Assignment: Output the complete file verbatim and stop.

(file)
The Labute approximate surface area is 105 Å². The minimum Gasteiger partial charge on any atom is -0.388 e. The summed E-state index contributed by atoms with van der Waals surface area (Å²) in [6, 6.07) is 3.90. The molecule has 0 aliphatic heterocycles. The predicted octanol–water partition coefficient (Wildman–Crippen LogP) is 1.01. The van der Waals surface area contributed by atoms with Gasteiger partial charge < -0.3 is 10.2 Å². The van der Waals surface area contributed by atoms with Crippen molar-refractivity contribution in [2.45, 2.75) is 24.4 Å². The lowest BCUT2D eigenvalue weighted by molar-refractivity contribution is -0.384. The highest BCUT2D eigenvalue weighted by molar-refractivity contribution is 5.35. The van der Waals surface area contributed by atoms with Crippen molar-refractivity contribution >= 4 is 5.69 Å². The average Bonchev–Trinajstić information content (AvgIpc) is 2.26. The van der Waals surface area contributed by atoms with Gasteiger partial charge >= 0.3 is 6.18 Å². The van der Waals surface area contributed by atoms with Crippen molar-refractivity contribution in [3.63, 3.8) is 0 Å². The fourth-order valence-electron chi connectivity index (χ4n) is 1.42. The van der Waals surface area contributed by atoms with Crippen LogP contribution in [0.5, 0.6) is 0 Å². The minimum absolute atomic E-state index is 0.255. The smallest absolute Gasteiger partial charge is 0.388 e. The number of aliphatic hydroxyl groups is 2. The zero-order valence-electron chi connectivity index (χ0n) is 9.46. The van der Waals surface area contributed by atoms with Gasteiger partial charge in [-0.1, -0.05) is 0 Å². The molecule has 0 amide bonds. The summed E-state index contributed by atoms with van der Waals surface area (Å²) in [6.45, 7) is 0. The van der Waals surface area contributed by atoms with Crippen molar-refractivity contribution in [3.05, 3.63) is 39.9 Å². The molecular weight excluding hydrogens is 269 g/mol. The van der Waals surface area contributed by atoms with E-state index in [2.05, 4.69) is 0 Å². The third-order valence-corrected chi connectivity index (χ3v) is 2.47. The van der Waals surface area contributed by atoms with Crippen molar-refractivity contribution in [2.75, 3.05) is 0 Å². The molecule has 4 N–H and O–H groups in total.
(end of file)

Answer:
The Labute approximate surface area is 105 Å². The minimum Gasteiger partial charge on any atom is -0.388 e. The summed E-state index contributed by atoms with van der Waals surface area (Å²) in [6, 6.07) is 3.90. The molecule has 0 aliphatic heterocycles. The predicted octanol–water partition coefficient (Wildman–Crippen LogP) is 1.01. The van der Waals surface area contributed by atoms with Gasteiger partial charge < -0.3 is 10.2 Å². The van der Waals surface area contributed by atoms with Crippen molar-refractivity contribution in [2.45, 2.75) is 24.4 Å². The lowest BCUT2D eigenvalue weighted by molar-refractivity contribution is -0.384. The highest BCUT2D eigenvalue weighted by molar-refractivity contribution is 5.35. The van der Waals surface area contributed by atoms with Crippen molar-refractivity contribution >= 4 is 5.69 Å². The average Bonchev–Trinajstić information content (AvgIpc) is 2.26. The van der Waals surface area contributed by atoms with Gasteiger partial charge >= 0.3 is 6.18 Å². The van der Waals surface area contributed by atoms with Crippen molar-refractivity contribution in [3.63, 3.8) is 0 Å². The fourth-order valence-electron chi connectivity index (χ4n) is 1.42. The van der Waals surface area contributed by atoms with Crippen LogP contribution in [0.5, 0.6) is 0 Å². The minimum absolute atomic E-state index is 0.255. The smallest absolute Gasteiger partial charge is 0.388 e. The number of aliphatic hydroxyl groups is 2. The zero-order valence-electron chi connectivity index (χ0n) is 9.46. The van der Waals surface area contributed by atoms with Gasteiger partial charge in [-0.1, -0.05) is 0 Å². The molecule has 0 amide bonds. The summed E-state index contributed by atoms with van der Waals surface area (Å²) in [6.45, 7) is 0. The van der Waals surface area contributed by atoms with Crippen molar-refractivity contribution in [3.05, 3.63) is 39.9 Å². The molecular weight excluding hydrogens is 269 g/mol. The van der Waals surface area contributed by atoms with E-state index in [2.05, 4.69) is 0 Å². The third-order valence-corrected chi connectivity index (χ3v) is 2.47. The van der Waals surface area contributed by atoms with Crippen molar-refractivity contribution in [2.75, 3.05) is 0 Å². The molecule has 4 N–H and O–H groups in total.